Neural Mechanisms of Selective Auditory Attention in Lower Socioeconomic Status Preschoolers: Individual Differences, Genetic Influences, and Gene x Intervention Interactions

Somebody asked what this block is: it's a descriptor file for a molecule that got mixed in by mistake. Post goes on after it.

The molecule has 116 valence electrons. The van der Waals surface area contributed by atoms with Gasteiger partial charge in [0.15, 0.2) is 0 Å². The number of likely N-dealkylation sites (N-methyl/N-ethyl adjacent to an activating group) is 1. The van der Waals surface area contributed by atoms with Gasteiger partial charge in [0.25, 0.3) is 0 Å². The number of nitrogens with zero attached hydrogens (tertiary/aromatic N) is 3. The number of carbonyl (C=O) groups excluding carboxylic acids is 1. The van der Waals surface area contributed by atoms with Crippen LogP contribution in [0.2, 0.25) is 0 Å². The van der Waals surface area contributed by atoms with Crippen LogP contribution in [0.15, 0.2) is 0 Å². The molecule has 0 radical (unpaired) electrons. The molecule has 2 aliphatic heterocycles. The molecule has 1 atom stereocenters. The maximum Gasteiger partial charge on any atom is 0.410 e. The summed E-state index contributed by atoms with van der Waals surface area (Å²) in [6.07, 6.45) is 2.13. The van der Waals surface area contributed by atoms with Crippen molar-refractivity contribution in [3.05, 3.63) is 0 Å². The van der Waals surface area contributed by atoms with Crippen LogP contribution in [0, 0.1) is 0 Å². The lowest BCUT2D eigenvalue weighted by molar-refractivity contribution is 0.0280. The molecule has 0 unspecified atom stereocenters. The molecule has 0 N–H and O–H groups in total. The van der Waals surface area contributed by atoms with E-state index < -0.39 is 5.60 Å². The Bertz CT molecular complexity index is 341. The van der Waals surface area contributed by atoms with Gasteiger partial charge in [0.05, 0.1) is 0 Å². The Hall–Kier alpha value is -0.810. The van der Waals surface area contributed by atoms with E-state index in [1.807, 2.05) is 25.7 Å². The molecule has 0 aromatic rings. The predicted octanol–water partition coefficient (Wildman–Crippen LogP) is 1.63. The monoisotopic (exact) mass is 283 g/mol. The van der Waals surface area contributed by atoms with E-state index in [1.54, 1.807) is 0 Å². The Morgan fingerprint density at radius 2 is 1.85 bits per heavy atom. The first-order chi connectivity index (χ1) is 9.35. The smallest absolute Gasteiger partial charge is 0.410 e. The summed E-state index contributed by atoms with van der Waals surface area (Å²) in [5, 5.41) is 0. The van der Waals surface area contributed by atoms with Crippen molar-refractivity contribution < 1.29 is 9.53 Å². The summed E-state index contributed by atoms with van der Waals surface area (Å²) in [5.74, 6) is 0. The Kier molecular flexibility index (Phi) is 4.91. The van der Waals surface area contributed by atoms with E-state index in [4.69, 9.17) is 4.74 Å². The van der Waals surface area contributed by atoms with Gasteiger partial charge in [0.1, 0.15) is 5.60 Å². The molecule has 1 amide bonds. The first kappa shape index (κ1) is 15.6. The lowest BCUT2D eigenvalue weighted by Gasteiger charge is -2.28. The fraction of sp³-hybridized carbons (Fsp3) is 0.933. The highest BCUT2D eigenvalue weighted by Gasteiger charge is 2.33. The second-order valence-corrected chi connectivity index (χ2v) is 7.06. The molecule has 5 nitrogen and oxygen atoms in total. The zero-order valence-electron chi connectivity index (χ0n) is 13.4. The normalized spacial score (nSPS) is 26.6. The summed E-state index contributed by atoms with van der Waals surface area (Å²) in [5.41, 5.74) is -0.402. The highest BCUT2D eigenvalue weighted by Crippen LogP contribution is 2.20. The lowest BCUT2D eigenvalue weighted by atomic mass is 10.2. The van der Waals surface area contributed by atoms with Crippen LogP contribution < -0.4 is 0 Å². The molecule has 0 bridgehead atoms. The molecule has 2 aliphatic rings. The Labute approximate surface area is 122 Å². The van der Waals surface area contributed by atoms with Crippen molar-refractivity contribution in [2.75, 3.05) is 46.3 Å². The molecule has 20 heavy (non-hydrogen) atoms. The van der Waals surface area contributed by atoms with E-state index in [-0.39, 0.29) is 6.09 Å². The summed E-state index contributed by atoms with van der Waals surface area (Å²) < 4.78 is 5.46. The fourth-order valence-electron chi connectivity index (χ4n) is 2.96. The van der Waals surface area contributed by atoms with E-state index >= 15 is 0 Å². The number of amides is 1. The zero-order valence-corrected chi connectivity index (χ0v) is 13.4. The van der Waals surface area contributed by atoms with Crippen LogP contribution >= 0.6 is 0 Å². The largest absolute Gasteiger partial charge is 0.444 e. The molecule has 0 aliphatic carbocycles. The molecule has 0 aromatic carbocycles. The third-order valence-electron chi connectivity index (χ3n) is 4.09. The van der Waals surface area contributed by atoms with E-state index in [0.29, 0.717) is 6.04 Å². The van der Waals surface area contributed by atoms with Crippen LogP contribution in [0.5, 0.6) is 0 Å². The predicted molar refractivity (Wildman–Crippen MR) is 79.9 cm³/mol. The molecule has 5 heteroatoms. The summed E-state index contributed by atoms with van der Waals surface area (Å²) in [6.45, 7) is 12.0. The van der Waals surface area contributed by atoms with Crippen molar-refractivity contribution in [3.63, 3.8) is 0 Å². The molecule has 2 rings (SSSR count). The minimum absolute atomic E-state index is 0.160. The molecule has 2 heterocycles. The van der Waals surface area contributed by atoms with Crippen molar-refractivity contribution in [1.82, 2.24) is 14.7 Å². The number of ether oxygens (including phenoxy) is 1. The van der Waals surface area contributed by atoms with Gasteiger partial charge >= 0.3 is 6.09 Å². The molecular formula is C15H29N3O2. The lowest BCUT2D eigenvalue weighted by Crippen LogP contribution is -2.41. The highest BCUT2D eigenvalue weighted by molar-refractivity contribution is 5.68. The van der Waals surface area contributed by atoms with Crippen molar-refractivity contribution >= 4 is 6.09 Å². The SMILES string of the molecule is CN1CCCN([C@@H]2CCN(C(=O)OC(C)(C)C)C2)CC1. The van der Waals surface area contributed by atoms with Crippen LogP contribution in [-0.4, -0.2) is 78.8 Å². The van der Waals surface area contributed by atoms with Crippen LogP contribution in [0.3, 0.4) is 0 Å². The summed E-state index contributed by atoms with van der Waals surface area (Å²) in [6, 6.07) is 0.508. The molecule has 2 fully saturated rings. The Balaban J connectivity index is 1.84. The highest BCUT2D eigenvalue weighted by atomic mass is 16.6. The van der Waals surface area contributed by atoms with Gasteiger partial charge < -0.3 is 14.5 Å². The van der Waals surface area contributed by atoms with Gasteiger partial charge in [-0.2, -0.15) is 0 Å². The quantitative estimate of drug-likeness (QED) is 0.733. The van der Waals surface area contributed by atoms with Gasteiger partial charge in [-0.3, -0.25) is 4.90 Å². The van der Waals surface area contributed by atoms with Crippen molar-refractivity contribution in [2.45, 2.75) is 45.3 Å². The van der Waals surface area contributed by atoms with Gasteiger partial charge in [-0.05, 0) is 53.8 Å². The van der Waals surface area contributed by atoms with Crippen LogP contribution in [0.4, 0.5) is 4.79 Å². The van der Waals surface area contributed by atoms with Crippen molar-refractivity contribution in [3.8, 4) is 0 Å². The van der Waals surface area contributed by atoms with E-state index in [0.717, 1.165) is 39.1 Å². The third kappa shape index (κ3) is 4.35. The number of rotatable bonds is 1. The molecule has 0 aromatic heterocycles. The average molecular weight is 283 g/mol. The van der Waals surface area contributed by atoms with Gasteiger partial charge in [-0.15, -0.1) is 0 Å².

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Selective attention refers to the ability to enhance the processing of relevant stimuli, while suppressing the processing of irrelevant distractors. The neural mechanisms of selective attention are vulnerable in children from lower socioeconomic status families, yet these neural mechanisms can also be enhanced with evidence-based, targeted training. The series of studies presented in this dissertation investigated the individual differences in development and neuroplasticity of selective auditory attention in association with nonverbal cognitive abilities, in relation to genetic influences, and in the context of gene x intervention interactions. To this end, a multi-method approach was adopted, combining several methodologies such as event-related potentials (ERPs), behavioral measures, molecular genetics, and a randomized, controlled intervention design. In the first study, individual differences in neural mechanisms of selective auditory attention were studied, in association with nonverbal cognitive abilities. More robust ERP selective attention effects were associated with superior nonverbal IQ performance. These results indicated a noteworthy relationship between neural mechanisms of selective attention and nonverbal IQ performance in lower socioeconomic status (SES) preschoolers. In the second study, the relationship between 5-HTTLPR polymorphism and neural mechanisms of selective auditory attention was assessed. ERPs of selective attention effect were larger in children who carried at least one short allele of 5-HTTLPR, in comparison to long-homozygotes. These results associated being homozygous for the long allele with weaker neural mechanisms of selective attention in lower SES children. In the third study, these genetic influences were investigated in the context of an effective family-based training program previously shown to improve neural mechanisms of selective attention in lower SES preschoolers. The long-homozygote children, who initially displayed more attenuated ERPs of selective auditory attention than their short-carrier peers, showed robust ERPs of selective attention at posttest, but only if they were randomly assigned to the training program. These findings demonstrated that an effective family-based training could moderate the genetic influences of 5-HTTLPR on the neural mechanisms of selective attention. Taken together, the studies presented in this dissertation contribute to elucidating individual differences in development and neuroplasticity of selective auditory attention in lower SES preschoolers. This dissertation includes unpublished co-authored material.